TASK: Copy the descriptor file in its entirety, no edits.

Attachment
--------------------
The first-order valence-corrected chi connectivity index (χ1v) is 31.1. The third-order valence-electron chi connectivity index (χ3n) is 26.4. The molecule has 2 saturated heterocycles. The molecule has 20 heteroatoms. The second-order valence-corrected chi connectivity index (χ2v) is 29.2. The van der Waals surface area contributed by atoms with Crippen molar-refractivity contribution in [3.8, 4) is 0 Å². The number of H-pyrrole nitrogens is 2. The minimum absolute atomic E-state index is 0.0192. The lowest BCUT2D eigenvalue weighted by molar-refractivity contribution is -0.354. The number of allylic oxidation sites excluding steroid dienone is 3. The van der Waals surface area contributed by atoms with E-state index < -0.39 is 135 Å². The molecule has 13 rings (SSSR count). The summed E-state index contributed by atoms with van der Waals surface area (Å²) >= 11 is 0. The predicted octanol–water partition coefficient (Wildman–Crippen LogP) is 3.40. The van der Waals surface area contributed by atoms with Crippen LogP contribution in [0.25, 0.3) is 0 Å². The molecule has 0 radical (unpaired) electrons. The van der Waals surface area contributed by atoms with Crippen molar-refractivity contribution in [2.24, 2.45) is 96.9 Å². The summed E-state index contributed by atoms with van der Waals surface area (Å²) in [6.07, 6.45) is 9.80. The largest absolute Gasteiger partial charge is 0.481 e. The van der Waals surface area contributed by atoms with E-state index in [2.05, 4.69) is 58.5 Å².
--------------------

The first-order valence-corrected chi connectivity index (χ1v) is 31.1. The third-order valence-electron chi connectivity index (χ3n) is 26.4. The molecule has 2 saturated heterocycles. The molecule has 20 heteroatoms. The second-order valence-corrected chi connectivity index (χ2v) is 29.2. The van der Waals surface area contributed by atoms with Crippen molar-refractivity contribution in [3.8, 4) is 0 Å². The number of H-pyrrole nitrogens is 2. The minimum absolute atomic E-state index is 0.0192. The lowest BCUT2D eigenvalue weighted by molar-refractivity contribution is -0.354. The number of allylic oxidation sites excluding steroid dienone is 3. The van der Waals surface area contributed by atoms with E-state index < -0.39 is 135 Å². The molecule has 13 rings (SSSR count). The summed E-state index contributed by atoms with van der Waals surface area (Å²) >= 11 is 0. The predicted octanol–water partition coefficient (Wildman–Crippen LogP) is 3.40. The van der Waals surface area contributed by atoms with Crippen LogP contribution in [0.25, 0.3) is 0 Å². The molecule has 0 radical (unpaired) electrons. The van der Waals surface area contributed by atoms with Crippen molar-refractivity contribution in [2.24, 2.45) is 96.9 Å². The summed E-state index contributed by atoms with van der Waals surface area (Å²) in [6.07, 6.45) is 9.80. The largest absolute Gasteiger partial charge is 0.481 e. The van der Waals surface area contributed by atoms with E-state index in [2.05, 4.69) is 58.5 Å².